We’re used to thinking of Rebbe Nachman as a fully-formed tzaddik, but he actually learned in school, in the traditional Eastern European cheder, together with other children.
Every class has its spectrum of students – some are sharper, some are weaker; for some, paying attention comes naturally, while others are distracted by every passing breeze. The small cheder of Rebbe Nachman’s childhood in Mezhibuzh was a kind of one-room schoolhouse, and a single melamed (teacher) had to attend to the diverse needs and abilities of every boy in attendance.
Parents would pay a small sum to the melamed to educate their children. A melamed tended to be poor; with only a few children in a class, it was difficult to earn a decent living.
One day, little Nachman approached his melamed with an offer that was difficult to refuse.
“I want so badly to learn,” he said. “If I pay you extra, will you spend more time with me? I would pay three big coins for every page of Talmud that you teach me!”
The melamed was taken aback. Since when had a student offered to pay him extra to spend more time at his studies? Usually, the children fled from him as soon as school was out!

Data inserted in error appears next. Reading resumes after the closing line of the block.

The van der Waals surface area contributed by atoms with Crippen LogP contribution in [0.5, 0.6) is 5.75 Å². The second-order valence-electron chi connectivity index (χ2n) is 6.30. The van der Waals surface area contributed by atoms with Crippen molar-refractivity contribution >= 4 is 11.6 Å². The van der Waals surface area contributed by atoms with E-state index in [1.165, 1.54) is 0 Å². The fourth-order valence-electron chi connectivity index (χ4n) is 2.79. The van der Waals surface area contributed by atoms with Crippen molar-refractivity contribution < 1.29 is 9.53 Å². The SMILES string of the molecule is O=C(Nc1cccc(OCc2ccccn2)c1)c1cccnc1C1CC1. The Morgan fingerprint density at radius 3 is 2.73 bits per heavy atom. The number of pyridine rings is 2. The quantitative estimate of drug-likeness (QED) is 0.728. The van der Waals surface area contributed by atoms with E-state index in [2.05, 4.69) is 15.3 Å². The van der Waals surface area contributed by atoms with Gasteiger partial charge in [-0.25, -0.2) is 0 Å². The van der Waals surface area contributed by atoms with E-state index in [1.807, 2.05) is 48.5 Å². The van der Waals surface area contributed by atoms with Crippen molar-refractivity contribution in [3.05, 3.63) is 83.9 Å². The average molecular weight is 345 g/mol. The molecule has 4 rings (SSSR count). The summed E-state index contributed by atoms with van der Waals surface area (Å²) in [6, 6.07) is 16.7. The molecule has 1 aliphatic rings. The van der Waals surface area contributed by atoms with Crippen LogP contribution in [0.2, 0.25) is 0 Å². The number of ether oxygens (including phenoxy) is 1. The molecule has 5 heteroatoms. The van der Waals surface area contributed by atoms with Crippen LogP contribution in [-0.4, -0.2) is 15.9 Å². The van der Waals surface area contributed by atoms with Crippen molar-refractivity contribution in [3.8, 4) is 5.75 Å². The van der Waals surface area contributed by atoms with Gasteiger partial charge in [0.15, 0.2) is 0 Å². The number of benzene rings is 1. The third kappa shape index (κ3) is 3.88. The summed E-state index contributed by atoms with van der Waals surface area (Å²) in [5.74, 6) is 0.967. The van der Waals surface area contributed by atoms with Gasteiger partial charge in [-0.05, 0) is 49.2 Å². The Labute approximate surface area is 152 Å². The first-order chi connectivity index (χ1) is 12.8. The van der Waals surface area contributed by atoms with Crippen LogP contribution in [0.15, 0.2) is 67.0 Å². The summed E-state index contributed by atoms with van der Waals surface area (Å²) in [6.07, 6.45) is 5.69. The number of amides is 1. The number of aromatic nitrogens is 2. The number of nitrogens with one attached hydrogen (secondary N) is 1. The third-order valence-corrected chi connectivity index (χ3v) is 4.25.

The melamed bent down to Nachman and asked with a smile, “Where did you get money to pay me, my child? How did you become so wealthy?”
Little Nachman had a ready answer. “Oh, it was easy! Every once in a while, my mother gives me a few pennies to buy myself a treat—a fruit or a cookie from the baker. But I don’t need sweets. I would much rather pay you to learn with me!”
Rebbe Nachman grew up in a home of tzaddikim, and his father, Reb Simcha, maintained an extensive library containing works of revealed and hidden Torah. With his love for learning, Nachman thrived in this environment, filling himself with Tanakh, works of Jewish law, and deeper sources. One, in particular, was a great favorite of his: the Reishit Chokhmah, which instills fear of Heaven. About it, Rebbe Nachman attested, “I learned the Reishit Chokhmah far more times that I can count!” His early studies built him into the tzaddik he would become.
Based on Ohr HaOrot I, pp. 52-55